Here we take a good look at how Manchester United uses social media to grow their brand. Over the recent years, social media has become like Google; something we can’t live without. Brands in different industries continue to build their brands with the use of social media. Football clubs haven’t been left behind either. Such is the case of Manchester United or Red Devils as they are famously known. Manchester United is a clear depiction of how brands can use social media to not only create engagement but to grow their brand. The Red Devils are not only one of the most successful football clubs but are also very popular globally. As a leading professional sports brand, the club has been able to attract a community of over 659 million followers.
Back in 2013, it is approximated that the club garnered 47 million-page views showcasing its appeal as a brand. The club has the most visited website in the world ranking first before the likes of Arsenal and Liverpool following in closely at second and third positions respectively. The number of monthly visitors to its website stands at around 8.5 monthly.
The saying content is king applies to any organisation across various industries. Manchester United is a good example of a Club that lives by these rules every single day. They tweet about ten times a day. Their use of hashtags to drive their message is one thing that most businesses can adopt.
To better serve their international audience, the global brand’s website is available in seven different languages. This is in a bid to appeal to the interests and tastes of their supporters around the world. It is even the more reason as to why the Manchester United club has been able to build a well-established brand both online and offline.
So, what did the club do to get to where it is today?
Manchester United are on pretty much almost all social media accounts – Facebook, Twitter, Instagram, Google+ – and in all those sites, have amassed a large following. However, it’s important to note that they didn’t get where they are over a cup of coffee. It took work, lots of it to get them where they are. Remember that adage about ‘Rome not being built in a day’? The same applies to the brand building that Manchester United has done over the years. They have a social media strategy that is fully bullet proof that is largely based on the use of imagery and a short video. Below are some of the ways they used to get to where they are today:
- Use of local content based on the region their audience was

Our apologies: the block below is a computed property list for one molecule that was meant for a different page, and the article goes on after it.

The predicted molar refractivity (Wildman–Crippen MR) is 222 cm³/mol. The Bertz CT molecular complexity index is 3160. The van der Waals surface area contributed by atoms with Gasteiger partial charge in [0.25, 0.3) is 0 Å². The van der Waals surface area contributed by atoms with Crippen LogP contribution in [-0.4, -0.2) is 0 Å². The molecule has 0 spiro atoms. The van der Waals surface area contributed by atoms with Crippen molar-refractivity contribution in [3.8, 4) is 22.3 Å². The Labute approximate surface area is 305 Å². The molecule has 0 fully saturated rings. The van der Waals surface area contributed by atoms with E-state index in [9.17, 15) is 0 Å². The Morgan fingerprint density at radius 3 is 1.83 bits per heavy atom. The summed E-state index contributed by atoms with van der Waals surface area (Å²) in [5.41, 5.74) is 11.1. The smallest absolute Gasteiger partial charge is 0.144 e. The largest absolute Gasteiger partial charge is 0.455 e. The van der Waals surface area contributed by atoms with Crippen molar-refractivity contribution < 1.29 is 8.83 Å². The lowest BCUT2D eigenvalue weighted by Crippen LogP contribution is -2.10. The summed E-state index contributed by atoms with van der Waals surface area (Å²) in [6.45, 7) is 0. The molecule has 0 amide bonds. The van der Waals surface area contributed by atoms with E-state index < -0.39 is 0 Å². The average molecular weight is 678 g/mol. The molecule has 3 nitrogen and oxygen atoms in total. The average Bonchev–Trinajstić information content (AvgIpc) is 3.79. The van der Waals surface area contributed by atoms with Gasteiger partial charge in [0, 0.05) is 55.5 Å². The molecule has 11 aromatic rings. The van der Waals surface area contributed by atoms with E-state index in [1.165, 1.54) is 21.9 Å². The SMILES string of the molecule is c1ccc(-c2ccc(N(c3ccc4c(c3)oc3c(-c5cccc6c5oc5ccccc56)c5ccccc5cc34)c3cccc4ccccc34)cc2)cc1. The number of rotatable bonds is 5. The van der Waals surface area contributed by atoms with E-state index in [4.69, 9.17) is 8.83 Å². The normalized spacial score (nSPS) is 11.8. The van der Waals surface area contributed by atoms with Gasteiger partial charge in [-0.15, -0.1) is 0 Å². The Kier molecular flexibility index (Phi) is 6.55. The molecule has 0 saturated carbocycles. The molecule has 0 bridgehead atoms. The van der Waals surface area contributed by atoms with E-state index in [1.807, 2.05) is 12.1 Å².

- Worked on improving their user engagement
- Improving their search engine optimisation (SEO) in the different languages including French, Chinese and Spanish.
- Improved the websites user experience, implemented strategies that would increase conversion and reduce bounce rate
- Leveraged on some of their key players to drive content and engagement, therefore, making the website easy to find with relevant content
- Tailoring of promotional content that is not only relevant but makes their followers feel as though they are part of the team
Manchester United’s Facebook page boasts of over 73 million likes and over 71 million followers globally. This makes other brands look small in terms of followings they have gotten over the years. However, it’s important to note that even with the achievement they have gained, Real Madrid and Barcelona FC beat the likes that Manchester United have been able to get so far with their page likes on Facebook being at 104 million and 102 million respectively. The Red Devils page is populated with about 10 – 15 posts in a day. Depending on the content shared, their posts can get more than 500 shares and comments. Due to a large number of followers, Manchester leverages on this and creates lots of engagement.
Most marketers in different industries, struggle to find a way of making their content more exciting and engaging. When sports are involved, however, the story becomes completely different. Fans are already excited about it a sport they love and enjoy watching. The burden then becomes that of addressing all the feedback and comments from energetic fans and supporters alike. This is the same case with Manchester United. They rarely respond to their followers’ comments. Even though we can’t point to the reason behind this, one good reason could be due to the number of comments they get from their supporters. I mean, football fans always have something to say, right? Whether it’s a lost match, the close of a transfer window or the season’s performance from the players.